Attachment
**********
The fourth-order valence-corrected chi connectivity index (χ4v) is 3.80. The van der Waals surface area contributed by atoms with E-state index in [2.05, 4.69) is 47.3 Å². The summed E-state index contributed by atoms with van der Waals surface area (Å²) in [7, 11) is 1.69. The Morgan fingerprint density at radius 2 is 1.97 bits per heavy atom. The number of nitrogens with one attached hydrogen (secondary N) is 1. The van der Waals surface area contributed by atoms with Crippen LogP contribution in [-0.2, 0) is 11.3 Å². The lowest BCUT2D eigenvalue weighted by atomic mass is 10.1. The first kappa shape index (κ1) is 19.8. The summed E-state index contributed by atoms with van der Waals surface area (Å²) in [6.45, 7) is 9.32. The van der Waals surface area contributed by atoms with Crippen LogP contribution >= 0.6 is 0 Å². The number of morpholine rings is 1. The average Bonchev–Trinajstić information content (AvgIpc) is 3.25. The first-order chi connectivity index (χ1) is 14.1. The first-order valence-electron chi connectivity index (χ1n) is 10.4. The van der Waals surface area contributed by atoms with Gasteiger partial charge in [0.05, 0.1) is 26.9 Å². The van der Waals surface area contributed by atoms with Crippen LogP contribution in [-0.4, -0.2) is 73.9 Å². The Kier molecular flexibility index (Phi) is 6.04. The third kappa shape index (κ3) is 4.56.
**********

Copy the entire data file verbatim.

The fourth-order valence-corrected chi connectivity index (χ4v) is 3.80. The van der Waals surface area contributed by atoms with E-state index in [2.05, 4.69) is 47.3 Å². The summed E-state index contributed by atoms with van der Waals surface area (Å²) in [7, 11) is 1.69. The Morgan fingerprint density at radius 2 is 1.97 bits per heavy atom. The number of nitrogens with one attached hydrogen (secondary N) is 1. The van der Waals surface area contributed by atoms with Crippen LogP contribution in [-0.2, 0) is 11.3 Å². The lowest BCUT2D eigenvalue weighted by atomic mass is 10.1. The first kappa shape index (κ1) is 19.8. The summed E-state index contributed by atoms with van der Waals surface area (Å²) in [6.45, 7) is 9.32. The van der Waals surface area contributed by atoms with Crippen LogP contribution >= 0.6 is 0 Å². The number of morpholine rings is 1. The average Bonchev–Trinajstić information content (AvgIpc) is 3.25. The first-order chi connectivity index (χ1) is 14.1. The first-order valence-electron chi connectivity index (χ1n) is 10.4. The van der Waals surface area contributed by atoms with Gasteiger partial charge in [0.05, 0.1) is 26.9 Å². The van der Waals surface area contributed by atoms with Crippen LogP contribution in [-0.4, -0.2) is 73.9 Å². The Kier molecular flexibility index (Phi) is 6.04. The third kappa shape index (κ3) is 4.56.